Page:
The Power of Sleep: Are You Getting Enough?
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Everybody needs good sleep. It directly affects mental and physical well-being day-to-day, but also cumulatively over time, which is why committing to sleep is one of the best health investments one can make. Yet somehow, we still exist in a society where lack of sleep is a badge of honor, while getting consistent sleep is often misconstrued as a weakness.


In 1942 less than 8% of the population tried to survive on six less hours of sleep a night. Today, two-thirds of adults in developed nations do not sleep 8 hours, and nearly one in two are trying to survive on six hours or less of sleep a night. 


What changed? Longer hours at work. Longer commutes. More non-productive pursuits like watching 24-hour news, surfing the internet and social media. These all fuel the problem and are magnified by the modern-day attitude that getting a lot of sleep is lazy. We want to seem busy and important, and somehow that has been equated to sleep deprivation. 


Meanwhile, humans are the only species that deliberately deprive themselves of sleep for no apparent reason (other than trying to seem busy and important). What should we call it? Toxic hegemonic… exhaustion?


The Statistics on Our Sleepless Society

An estimated 50-70 million US adults suffer from sleep problems. The most common issues reported are sleep apnea, restless leg syndrome and insomnia. While sleep problems affect every demographic, they are disproportionate among minorities and underserved populations, something you can easily see on the CDC’s sleep maps. 


Whether health-related or because of work schedules, it seems like at least a quarter of us aren’t getting satisfactorily sleep for at least 1 out of every 2 nights. That number is much higher among specific groups, such as Black/African Americans at 43.5% self-reported short sleep, and 47% self-reported short sleep among Native Hawaiians and Pacific Islanders.


The fact that we’re all living our lives tired isn’t just dangerous on a think-of-yourself level; this mass-exhaustion affects our entire society:


  • Drowsy driving is a factor in at least 20% of serious vehicle accidents.
  • Untreated sleep disorders cost over $100 billion each year in lost productivity, medical expenses, environmental damage, sick leave, etc.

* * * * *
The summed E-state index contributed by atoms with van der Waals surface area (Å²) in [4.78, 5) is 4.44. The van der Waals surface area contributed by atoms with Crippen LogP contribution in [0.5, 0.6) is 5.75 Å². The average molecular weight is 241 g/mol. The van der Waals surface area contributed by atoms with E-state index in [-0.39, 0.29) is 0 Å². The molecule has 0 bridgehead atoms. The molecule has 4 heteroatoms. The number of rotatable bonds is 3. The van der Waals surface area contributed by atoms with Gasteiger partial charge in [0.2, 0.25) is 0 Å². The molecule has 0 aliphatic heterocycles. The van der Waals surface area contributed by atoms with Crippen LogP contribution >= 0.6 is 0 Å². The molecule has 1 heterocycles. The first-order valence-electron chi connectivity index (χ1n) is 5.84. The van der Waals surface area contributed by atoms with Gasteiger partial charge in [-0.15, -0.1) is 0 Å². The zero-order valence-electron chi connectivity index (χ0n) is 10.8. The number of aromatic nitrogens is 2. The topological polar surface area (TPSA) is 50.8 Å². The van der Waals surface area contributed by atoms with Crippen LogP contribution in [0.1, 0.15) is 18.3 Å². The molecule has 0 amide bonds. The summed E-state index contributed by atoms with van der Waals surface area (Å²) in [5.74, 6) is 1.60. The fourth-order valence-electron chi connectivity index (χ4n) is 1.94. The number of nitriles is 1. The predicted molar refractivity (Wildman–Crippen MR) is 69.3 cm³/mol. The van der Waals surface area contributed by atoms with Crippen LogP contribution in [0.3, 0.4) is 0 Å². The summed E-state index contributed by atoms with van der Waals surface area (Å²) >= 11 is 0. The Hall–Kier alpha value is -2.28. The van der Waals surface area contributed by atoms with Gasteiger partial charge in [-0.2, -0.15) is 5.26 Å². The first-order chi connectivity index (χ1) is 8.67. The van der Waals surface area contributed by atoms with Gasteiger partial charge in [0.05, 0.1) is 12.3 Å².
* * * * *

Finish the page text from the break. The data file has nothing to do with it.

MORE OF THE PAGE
• Sleepiness may be a factor in 22% of car crashes and 16% of near-crashes.
  • Trends in insufficient sleep correlate with increases in workplace accidents.


The Physical Complications of Chronic Poor Sleep

Okay, but now we are going to think about ourselves, because the havoc sleep deprivation is wreaking in your mind and body is a microcosm of all those car accidents. Your circadian rhythm keeps everything running on schedule – literally. So when that rhythm is messed with, a cascade of systems fall out of whack, often beginning a vicious cycle of exhaustion and sleeplessness.


Sleep deprivation is much more than just being tired or drowsy. There is a direct correlation between sufficient sleep and energy, productivity, emotional balance, immune response, and weight. Perhaps more jolting, continued sleep deprivation also increases the risk of stroke, high blood pressure, neurodegenerative conditions, and certain cancers.


Just one night of five hours sleep or less, your body’s production of cells that attack cancer drops by 70%. If you’re over 45, and you sleep 6 hours or less you are 200% more likely to have a stroke or heart attack, while your risk of getting any sort of infection nearly doubles.


These statistics make a lot of sense when you learn that the day after we lose an hour of sleep in the spring for daylight savings time, there is a 24% increase in heart attacks. Conversely, the day after daylight savings time in the fall, when we all gain an hour of sleep, there is a 21% reduction in heart attacks the following day.